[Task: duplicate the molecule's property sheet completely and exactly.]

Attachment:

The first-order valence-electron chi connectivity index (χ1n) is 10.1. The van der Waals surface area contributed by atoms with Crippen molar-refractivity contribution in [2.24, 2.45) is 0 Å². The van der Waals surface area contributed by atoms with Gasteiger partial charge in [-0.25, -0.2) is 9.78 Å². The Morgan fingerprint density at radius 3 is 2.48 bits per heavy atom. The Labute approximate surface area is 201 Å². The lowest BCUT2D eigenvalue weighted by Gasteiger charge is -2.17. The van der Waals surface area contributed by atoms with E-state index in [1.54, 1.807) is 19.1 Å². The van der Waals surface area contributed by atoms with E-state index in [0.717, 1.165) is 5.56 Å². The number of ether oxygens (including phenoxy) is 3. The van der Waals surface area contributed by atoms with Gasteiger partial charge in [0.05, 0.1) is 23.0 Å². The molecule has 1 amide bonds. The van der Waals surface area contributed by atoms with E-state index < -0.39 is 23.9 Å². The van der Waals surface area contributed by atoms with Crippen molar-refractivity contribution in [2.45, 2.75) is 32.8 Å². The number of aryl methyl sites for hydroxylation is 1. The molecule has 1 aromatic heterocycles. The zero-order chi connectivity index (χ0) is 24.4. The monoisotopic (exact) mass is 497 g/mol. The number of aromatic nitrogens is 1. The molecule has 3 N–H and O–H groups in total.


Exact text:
The first-order valence-electron chi connectivity index (χ1n) is 10.1. The van der Waals surface area contributed by atoms with Crippen molar-refractivity contribution in [2.24, 2.45) is 0 Å². The van der Waals surface area contributed by atoms with Gasteiger partial charge in [-0.25, -0.2) is 9.78 Å². The Morgan fingerprint density at radius 3 is 2.48 bits per heavy atom. The Labute approximate surface area is 201 Å². The lowest BCUT2D eigenvalue weighted by Gasteiger charge is -2.17. The van der Waals surface area contributed by atoms with E-state index in [1.54, 1.807) is 19.1 Å². The van der Waals surface area contributed by atoms with E-state index in [0.717, 1.165) is 5.56 Å². The number of ether oxygens (including phenoxy) is 3. The van der Waals surface area contributed by atoms with Gasteiger partial charge in [0.05, 0.1) is 23.0 Å². The molecule has 1 amide bonds. The van der Waals surface area contributed by atoms with E-state index < -0.39 is 23.9 Å². The van der Waals surface area contributed by atoms with Crippen molar-refractivity contribution in [2.45, 2.75) is 32.8 Å². The number of aryl methyl sites for hydroxylation is 1. The molecule has 1 aromatic heterocycles. The zero-order chi connectivity index (χ0) is 24.4. The monoisotopic (exact) mass is 497 g/mol. The number of aromatic nitrogens is 1. The molecule has 3 N–H and O–H groups in total.